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Bull Schmidt

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  1. https://www.oregonlive.com/oregon22/2022/07/world-athletics-championships-in-eugene-drew-more-than-18-million-viewers-across-nbc-sports-platforms.html I can easily argue that Sunday was the type of day that would make people want to sweat again. It was off the charts, and there’s a TV crowd to prove it. I won’t judge whether the other numbers are worthy of mention, but let’s be honest… as a participation sport in America, Athletics is still up there. And it’s not like this soccer fan didn’t have some of these arguments 20 years ago when it didn’t look like MLS was going to make it. There’s at least a basis for growth, though some changes in presentation ought to be considered.
  2. That’s not a bad baseline from which to work. For that matter, I question if Hayward will bother to put up the temporary bleachers they put up for the Worlds when they (very likely) host the next Olympic qualifiers. 12,650 probably does the job for that. Back to Philadelphia for one more dream sequence… if the Sixers do get a downtown arena built (due date 2032, for now) and the Flyers decide to go with them (anything but assured), damn I’m clamoring for the “abandoned” Wells Fargo Arena space. It’s not perfectly central, but it’s on the subway from downtown. Meanwhile, a thought-provoking article regarding the sport from Alan Abrahamson about the position of the sport at present. https://www.3wiresports.com/articles/2022/7/26/dpo71oxg6btrfhx78dlb4jbae0pgs1 I differ with maybe half of this. But something to ponder. I think there was a Twitter response to this suggesting that Los Angeles would actually NOT be a good stage. Thought that was interesting. Then again, when “Mt. Sac” out in the distant suburbs sought to make stadium improvements to accommodate an Olympic Trials and the surrounding residents took them to court, it might be an indication of the limitations of going just any old place.
  3. I didn’t mention MLS stadium because I thought the league would buy into something like that… though if New York City made that a condition for a deal with NYCFC, the latter might have to accept. (Doesn’t seem like NYCFC is looking for a handout, just an acceptable plot of land within the city… which doesn’t seem to exist) Oh, BTW, any attempt to base an analysis on Icahn Stadium? Oh heck no. Islands should rarely be stadium sites, no? Not that New York City is going to be anything but too expensive for this venture. I meant that the size of that stadium is something a lot of cities have sought over the last few years because (1) it’s more likely to be used with the smaller number of seats than an NFL stadium, and (2) because MLS is not the all powerful 800-pound gorilla, and nobody else of import that would want a facility that small or big, a city might have a bit more leeway doing something. Frankly, I’m looking at Philadelphia. Temple would like to have something for football that’s not so big and not the other side of town. Philly Union already has their own park way out there. Penn has the facility, has the Penn Relays, and you do have to wonder if the Ivy League will still play football in 15-20 years. Some sort of deal where a new football stadium is shared (for now) and Franklin Field reimagined, or where Penn shares and a track stadium with ample room for bleachers (because we don’t actually have to have 30K permanent seats, or even 20K permanent) is created… I could argue that the odds aren’t zero, anyway. There’s another tradition; the Palestra was shared for all those years. So it’s not unheard of there, the schools in the area are not THAT territorial, so arguably the Big Five sharing a track facility doesn’t seem to be out of the realm of possibility.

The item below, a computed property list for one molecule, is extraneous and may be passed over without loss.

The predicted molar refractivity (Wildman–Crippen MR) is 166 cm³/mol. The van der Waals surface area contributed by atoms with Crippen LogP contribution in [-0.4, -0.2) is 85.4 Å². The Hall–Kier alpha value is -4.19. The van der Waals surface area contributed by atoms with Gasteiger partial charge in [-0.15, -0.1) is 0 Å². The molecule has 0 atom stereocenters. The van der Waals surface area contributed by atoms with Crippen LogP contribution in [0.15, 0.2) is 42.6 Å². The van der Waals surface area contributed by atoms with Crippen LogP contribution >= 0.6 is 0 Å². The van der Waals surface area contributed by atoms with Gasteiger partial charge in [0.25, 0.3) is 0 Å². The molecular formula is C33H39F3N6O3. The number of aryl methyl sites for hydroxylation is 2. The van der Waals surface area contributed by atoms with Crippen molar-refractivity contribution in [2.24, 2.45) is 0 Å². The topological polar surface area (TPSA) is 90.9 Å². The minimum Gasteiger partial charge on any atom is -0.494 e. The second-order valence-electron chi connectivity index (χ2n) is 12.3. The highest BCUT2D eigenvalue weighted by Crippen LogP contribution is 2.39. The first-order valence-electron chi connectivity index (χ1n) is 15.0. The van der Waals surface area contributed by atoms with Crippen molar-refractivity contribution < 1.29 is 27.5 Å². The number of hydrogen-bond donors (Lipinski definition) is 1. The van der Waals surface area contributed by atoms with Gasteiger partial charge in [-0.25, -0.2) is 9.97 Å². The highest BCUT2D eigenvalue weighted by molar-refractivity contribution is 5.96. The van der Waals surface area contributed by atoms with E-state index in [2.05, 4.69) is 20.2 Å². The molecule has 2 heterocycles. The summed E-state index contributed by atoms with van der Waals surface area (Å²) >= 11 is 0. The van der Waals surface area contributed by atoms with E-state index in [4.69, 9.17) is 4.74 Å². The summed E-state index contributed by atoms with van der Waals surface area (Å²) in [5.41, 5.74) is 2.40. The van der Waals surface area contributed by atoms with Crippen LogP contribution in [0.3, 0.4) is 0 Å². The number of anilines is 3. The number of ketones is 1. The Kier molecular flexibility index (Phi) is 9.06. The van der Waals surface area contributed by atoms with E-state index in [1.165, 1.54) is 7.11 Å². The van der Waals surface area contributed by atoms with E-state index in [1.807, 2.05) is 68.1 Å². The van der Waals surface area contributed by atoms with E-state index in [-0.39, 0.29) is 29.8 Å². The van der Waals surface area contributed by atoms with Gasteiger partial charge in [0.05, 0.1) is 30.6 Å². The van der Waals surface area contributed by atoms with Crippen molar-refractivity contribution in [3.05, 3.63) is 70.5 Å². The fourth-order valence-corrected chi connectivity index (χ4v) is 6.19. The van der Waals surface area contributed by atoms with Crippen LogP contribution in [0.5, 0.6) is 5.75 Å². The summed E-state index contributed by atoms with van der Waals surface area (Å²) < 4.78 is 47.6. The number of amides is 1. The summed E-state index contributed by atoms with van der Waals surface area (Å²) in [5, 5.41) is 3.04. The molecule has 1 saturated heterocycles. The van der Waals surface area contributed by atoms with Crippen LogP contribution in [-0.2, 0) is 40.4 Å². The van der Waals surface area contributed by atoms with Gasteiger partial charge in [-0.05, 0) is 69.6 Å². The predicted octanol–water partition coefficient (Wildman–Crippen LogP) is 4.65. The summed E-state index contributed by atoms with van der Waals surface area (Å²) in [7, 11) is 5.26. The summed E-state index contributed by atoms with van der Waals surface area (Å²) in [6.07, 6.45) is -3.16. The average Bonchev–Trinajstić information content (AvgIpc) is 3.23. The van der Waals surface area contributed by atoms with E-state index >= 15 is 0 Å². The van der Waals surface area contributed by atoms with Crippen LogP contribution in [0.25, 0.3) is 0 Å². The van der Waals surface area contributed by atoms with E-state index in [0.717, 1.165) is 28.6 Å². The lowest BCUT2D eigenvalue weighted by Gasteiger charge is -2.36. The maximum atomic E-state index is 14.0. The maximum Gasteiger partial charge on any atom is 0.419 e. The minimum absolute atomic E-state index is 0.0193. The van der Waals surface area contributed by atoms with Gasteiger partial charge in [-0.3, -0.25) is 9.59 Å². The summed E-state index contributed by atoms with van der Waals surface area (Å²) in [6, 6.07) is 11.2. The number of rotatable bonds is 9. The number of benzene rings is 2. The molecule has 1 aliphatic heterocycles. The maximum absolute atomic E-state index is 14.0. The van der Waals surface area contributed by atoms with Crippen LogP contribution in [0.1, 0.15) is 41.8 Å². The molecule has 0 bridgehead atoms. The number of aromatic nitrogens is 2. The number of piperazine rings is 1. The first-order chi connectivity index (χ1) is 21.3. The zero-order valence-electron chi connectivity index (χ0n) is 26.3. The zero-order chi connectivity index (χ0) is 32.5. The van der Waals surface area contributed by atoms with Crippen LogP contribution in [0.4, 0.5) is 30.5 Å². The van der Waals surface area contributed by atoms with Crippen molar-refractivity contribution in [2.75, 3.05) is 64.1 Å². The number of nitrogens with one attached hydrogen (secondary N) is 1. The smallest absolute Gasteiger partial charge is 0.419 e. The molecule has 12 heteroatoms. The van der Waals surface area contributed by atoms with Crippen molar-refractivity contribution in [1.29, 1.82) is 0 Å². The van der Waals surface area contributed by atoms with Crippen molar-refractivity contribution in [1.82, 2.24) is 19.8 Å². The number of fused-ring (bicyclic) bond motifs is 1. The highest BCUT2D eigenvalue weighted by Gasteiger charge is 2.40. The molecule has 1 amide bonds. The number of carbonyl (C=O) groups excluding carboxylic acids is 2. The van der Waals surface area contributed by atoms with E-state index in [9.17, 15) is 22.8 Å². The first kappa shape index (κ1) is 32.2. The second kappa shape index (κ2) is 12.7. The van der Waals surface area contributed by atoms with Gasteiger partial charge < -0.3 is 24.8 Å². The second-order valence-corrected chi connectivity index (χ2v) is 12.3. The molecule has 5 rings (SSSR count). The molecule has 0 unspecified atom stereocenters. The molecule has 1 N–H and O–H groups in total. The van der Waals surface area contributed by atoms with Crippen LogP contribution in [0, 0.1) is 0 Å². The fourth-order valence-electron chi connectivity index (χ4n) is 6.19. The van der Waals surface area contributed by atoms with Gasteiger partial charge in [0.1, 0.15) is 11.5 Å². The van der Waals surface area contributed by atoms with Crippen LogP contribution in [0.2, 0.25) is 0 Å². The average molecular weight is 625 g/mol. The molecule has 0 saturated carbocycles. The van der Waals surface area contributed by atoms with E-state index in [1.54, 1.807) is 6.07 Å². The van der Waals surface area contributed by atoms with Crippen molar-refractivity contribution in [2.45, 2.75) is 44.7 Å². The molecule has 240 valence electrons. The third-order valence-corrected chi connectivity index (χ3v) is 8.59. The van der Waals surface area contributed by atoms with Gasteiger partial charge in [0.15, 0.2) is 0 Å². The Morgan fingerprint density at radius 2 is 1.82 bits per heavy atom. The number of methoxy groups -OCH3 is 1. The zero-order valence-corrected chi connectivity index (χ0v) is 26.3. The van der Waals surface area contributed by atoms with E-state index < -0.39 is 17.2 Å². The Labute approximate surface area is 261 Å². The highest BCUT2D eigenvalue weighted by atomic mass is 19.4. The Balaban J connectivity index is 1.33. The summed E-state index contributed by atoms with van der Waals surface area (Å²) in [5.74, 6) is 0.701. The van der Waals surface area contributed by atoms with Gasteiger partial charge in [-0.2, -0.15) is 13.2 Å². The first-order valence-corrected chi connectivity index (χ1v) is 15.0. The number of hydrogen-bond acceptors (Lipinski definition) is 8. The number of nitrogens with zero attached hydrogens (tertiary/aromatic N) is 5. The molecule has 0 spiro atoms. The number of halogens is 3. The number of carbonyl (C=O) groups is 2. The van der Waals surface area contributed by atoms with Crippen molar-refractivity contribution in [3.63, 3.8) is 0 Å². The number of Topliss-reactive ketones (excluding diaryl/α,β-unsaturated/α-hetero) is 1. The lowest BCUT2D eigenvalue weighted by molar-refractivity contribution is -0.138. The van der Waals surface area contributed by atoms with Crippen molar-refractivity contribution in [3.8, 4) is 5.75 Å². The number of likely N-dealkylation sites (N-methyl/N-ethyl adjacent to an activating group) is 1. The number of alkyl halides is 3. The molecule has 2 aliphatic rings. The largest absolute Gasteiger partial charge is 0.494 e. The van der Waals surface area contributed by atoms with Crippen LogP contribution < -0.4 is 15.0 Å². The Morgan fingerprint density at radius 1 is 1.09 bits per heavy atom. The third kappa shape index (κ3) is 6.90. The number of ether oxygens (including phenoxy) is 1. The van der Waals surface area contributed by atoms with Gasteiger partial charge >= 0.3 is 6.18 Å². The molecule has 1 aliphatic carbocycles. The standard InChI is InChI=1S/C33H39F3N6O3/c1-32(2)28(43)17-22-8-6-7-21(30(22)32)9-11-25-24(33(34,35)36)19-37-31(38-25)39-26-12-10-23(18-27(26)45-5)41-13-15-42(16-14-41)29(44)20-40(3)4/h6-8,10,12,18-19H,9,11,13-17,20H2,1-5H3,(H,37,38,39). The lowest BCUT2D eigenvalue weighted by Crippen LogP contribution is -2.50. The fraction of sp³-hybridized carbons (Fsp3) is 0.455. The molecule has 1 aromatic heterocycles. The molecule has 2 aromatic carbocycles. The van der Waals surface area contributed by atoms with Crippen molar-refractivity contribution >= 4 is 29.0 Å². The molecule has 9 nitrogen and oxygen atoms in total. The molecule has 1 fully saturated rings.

4. Get any notion of sharing with the NFL, and any notion this will be bigger than 30,000 seats, out of your mind. That’s not the angle to take. It has been easier in the last decade for cities to build stadia for MLS than it has NFL. There will be a city or two where the college football program dies and MLS exists elsewhere in the area and a 20-30K stadium can be redone for a broader set of purposes than what the NFL can offer in stadiums too big for most any other activity. By the way, when the Goodwill Games were in Husky Stadium, they couldn’t even sell upper deck seats because people outside the front row upstairs couldn’t see the track directly below them. Those upper deck expansions were never built for athletics. (Yes, I was there for a night)
  5. An addendum to what I just wrote… https://www.oregonlive.com/oregon22/2022/07/how-did-oregon22-go-locals-visitors-reflect-on-big-10-days-in-eugene.html